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Why Your Immune System Needs You to Sleep

We’ve all experienced the detriments of a sleep deficit, from feelings of fatigue throughout the following day to difficulty with focus, retention, and recall. It can also make you pretty grouchy. However, you might wonder if a restless night can leave you with bigger problems.

Can a lack of sleep affect your immune response? Certainly, catching a cold can cause you to lose some sleep, but could it work the other way around, as well?

It should come as no surprise to anyone who’s gotten sick after several nights of burning the midnight oil that sleep has an impact on immune function, but what actually occurs when you don’t get as much REM sleep as you should? How does it affect your immune system?

Adaptive Immune Response

Whether you experience a few nights of insomnia or you’re dealing with chronic sleep apnea, a lack of sleep could interfere with your immune system’s natural ability to respond to invading antigens (foreign substances in the body, such as allergens, bacteria, viruses, and toxins).

When you get adequate rest each night, your body regulates the release of hormones that support an adaptive immune response needed to effectively mount a defense against antigens in the body.

Inflammatory Cytokines

Cytokines are proteins released by cells that may serve a variety of purposes in the body. Some promote inflammation, while others are anti-inflammatory, and studies show these substances are linked to the onset and duration of pain associated with inflammation.

When you’re suffering stress, inflammation, or infection, certain cytokines must increase to combat the issue, and a lack of sleep can affect your body’s ability to produce needed cytokines.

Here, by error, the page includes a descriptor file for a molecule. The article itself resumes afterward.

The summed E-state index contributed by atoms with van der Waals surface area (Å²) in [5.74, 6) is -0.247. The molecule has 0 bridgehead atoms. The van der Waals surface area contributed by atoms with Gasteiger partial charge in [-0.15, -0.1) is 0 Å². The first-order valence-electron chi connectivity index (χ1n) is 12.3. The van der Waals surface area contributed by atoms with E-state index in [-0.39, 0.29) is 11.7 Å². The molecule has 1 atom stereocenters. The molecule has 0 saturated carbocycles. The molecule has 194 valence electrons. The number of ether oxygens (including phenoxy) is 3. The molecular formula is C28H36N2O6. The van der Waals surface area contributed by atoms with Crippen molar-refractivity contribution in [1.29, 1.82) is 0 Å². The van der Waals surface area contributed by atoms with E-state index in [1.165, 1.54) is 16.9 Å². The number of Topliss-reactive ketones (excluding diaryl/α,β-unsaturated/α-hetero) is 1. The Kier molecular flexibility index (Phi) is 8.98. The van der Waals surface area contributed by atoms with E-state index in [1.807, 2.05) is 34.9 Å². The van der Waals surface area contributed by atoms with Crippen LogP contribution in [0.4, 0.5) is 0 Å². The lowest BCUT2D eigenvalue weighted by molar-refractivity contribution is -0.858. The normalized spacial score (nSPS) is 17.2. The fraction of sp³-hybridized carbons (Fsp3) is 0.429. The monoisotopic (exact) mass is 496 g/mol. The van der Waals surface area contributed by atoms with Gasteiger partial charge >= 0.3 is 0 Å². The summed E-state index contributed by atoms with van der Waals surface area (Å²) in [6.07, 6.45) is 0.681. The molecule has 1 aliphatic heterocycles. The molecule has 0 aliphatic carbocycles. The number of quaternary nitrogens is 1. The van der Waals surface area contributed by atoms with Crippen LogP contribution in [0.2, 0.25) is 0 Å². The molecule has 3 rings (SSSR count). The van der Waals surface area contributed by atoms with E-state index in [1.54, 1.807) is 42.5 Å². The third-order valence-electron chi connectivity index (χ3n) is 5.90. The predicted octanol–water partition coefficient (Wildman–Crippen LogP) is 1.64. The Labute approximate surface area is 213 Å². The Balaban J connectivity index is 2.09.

Whether you skip the caffeine, take a hot bath, upgrade your mattress, or reach for the melatonin at night, finding ways to enjoy a restful slumber can help to give you the immune boost needed to continue fighting not only infection but painful inflammation.

NK Cell Activity

Did you know your body has a type of cell called “natural killer,” or NK? It may sound scary, but this type of lymphocyte (i.e., white blood cell) has been found to play a role in killing tumor cells or cells infected with viruses when alerted by the presence of specific enzymes.

In other words, you definitely want these cells present and functioning as part of your body’s natural immune response. Unfortunately, studies have shown that lack of sleep can reduce the activity of NK cells, potentially increasing risks for the spread of viruses and cancer cells.

Risks with Long-Term Sleep Deficit

You can do a lot to promote a healthy immune system with proper diet, vitamins, and exercise, but sleep plays a critical role in your ability to fight infection and disease and maintain overall health.

When you aren’t getting enough rest in the long-term, you could suffer increased risks for conditions and diseases like obesity, diabetes, cardiovascular disease, and cancer, not to mention compromised immunity that leads to more common issues like colds. 

If you’ve been missing out on sleep lately due to lifestyle choices or medical concerns, it may be time to make some changes, consult with a doctor, and find ways to improve your sleep so you can enjoy adequate rest and a healthy immune system.